Home education is on the rise across the UK – and Sussex has a thriving community of home educating families. Hanna Prince, whose daughter learns from home, explores the appeal.
Elective home education is one of the fastest-growing forms of ‘schooling’ in the UK. In East Sussex, the number of children being home educated rose by 50% in the five years up to 2022. Brighton and Hove saw a similar increase – 271 children in the area were educated at home in 2013, rising to 478 by 2022.
So why are more parents choosing to opt out of the mainstream schooling system?
Why home educate?
Part of the upsurge in home education has been driven by Covid. While some parents struggled with the demands placed on them during multiple lockdowns, others had a more positive experience. “During the first lock-down we saw how much happier and relaxed our children were,” said Eve Wilson\*, who now home educates her two daughters. “We were free to spend as much time as needed on things they found tricky – exploring different ways of learning until we found what worked for them – and they became much more motivated and excited to learn, which of course made it enjoyable for all of us.”
Another reason commonly cited by parents is unhappiness at school. Gemma Stone\* pulled her youngest child out of reception after she 'fell apart' during the first term. “As a shy child, she enormously disliked the crowded, noisy and sometimes unpredictable environment,” Gemma explained. “She would hold it all together all day only to collapse into a tearful, angry mess after school every evening. We were dealing with daily meltdowns, extreme clinginess, nightmares, refusal to eat meals and constant illness. So after just one term of her reception year, we decided not to send her back to school.”
Other parents home educate because they have children whose needs can’t be met at school, or feel that their child would benefit from a later starting age. The systematic testing of young children and the stress this places them under is a common driver as well. And, more positively, the opportunity to explore a wider range of interests and generally to experience the world beyond the school gates.
What does home learning look like?
There’s no obligation for home educators to follow the National Curriculum, which means that families are free to follow their own beliefs and preferences. Autonomous learning or ‘unschooling’ is a popular approach – the idea is that children take ownership of their learning, choosing their own topics and pace. It’s a system that works for Jessica Rudd\*, who home educates her two children. “As young people they are able to have autonomy, learn how to follow their instincts,” she said. “They are able to open their minds and their hearts. Human beings instinctively want to learn and my priority is for my children to learn in a way that works for them.”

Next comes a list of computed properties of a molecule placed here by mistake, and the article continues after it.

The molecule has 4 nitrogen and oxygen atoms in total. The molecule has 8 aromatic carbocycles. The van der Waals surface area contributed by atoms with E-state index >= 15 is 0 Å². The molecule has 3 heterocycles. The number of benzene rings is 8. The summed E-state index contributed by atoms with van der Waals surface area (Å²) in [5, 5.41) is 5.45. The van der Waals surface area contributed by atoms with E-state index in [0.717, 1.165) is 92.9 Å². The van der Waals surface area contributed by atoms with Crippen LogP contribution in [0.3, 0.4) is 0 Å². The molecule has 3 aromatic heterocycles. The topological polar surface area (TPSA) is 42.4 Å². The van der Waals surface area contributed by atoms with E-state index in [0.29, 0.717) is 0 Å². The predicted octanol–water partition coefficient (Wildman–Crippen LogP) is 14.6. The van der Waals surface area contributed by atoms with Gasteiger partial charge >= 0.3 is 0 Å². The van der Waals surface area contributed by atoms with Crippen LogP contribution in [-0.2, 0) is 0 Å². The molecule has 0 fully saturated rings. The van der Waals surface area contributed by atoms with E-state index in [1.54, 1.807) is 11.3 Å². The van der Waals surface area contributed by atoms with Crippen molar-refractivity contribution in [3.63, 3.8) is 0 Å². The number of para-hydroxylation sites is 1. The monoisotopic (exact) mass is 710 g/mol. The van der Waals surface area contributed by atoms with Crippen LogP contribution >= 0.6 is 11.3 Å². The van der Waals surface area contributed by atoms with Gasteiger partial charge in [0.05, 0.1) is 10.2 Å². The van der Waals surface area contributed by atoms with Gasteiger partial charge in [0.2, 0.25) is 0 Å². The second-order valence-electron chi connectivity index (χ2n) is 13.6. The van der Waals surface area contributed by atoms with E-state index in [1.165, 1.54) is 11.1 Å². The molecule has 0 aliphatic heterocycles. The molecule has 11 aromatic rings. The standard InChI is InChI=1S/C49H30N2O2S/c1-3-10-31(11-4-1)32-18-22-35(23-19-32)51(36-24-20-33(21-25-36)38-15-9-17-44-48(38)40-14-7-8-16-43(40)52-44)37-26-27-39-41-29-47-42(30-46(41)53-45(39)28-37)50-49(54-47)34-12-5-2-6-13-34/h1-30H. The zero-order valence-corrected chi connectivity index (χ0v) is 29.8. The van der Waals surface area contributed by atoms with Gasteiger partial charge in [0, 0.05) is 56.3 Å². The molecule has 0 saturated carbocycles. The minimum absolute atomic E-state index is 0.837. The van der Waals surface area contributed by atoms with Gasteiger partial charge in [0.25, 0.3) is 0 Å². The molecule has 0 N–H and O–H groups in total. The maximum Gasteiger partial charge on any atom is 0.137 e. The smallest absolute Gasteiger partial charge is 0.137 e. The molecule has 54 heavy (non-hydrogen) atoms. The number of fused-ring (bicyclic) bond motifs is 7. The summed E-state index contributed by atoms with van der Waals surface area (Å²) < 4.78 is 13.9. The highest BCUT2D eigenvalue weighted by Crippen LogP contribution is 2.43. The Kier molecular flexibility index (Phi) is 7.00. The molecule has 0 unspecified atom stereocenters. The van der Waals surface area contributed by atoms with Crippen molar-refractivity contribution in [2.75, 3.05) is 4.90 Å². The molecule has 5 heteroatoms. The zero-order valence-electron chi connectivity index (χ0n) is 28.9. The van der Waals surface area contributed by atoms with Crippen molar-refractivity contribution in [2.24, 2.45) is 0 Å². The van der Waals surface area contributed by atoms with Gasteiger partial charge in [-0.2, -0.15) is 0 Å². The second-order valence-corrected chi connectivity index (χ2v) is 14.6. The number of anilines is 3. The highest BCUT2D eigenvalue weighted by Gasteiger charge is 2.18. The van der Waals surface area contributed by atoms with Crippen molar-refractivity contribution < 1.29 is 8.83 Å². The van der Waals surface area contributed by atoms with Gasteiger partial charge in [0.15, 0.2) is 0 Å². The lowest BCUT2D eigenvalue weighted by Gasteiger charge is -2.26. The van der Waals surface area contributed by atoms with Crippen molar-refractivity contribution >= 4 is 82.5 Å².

Not all home educating families unschool. Gemma follows the National Curriculum for Maths and English, using subscription websites to download worksheets and teaching material. The morning begins with an hour or so of subject-based lessons – then their timetable is flexible for the rest of the day. There are plenty of other curriculums available to purchase depending on your interests and focus, from ingenious apps to nature-based study programmes. And, of course, there’s also the option of tutoring, which is being made increasingly affordable by the huge number of group-based online classes out there.
Activities and clubs
A common myth surrounding home education is that kids are isolated and deprived of opportunities to socialise. That never need be the case in Sussex, where a thriving network of clubs, classes, forest schools, co-ops and meetups has sprung up to meet the growing demand.
They include art clubs, choirs, swimming, live action role play (LARP), circus skills, farming, climbing, gymnastics, drama, dance, animation, foraging and more. Forest schools are widespread and popular, and there are plenty of drop-off options out there for parents who need to squeeze some work in.
“My 7-year-old sees her friends every day of the week,” said James Price, who lives near Uckfield in East Sussex. “She attends a drop-off education space on Mondays and Tuesdays, and the other days are packed with forest school, dance classes and trips with mates. After a couple of years home educating, she has a strong and close-knit friendship group. The problem isn’t so much socialising as fitting in learning around play.”
Home Education Q&A
1. What is ‘elective home education’? The government defines it as 'a choice by parents to provide education for their children at home or in some other way they desire, instead of sending them to school full-time.'
2. Do I have to teach the National Curriculum? No. Under section seven of the Education Act of 1996, parents simply have a duty to ensure their children receive a suitable education.
3. Do I need to tell anyone when I start home educating? To ‘deregister’ a child from mainstream school you must send a written request to the headteacher of the school. It’s important to read the ‘elective home education guidance’ issued by the Department of Education (available as a pdf at www.gov.uk).
4. How do I find out about activities and social groups? Often the best way to find out about activities is to join your local home education group on social media. There are several Sussex-wide groups, as well as smaller community pages, and many areas have their own WhatsApp groups too.
*Names have been changed to protect the identities of parents and children.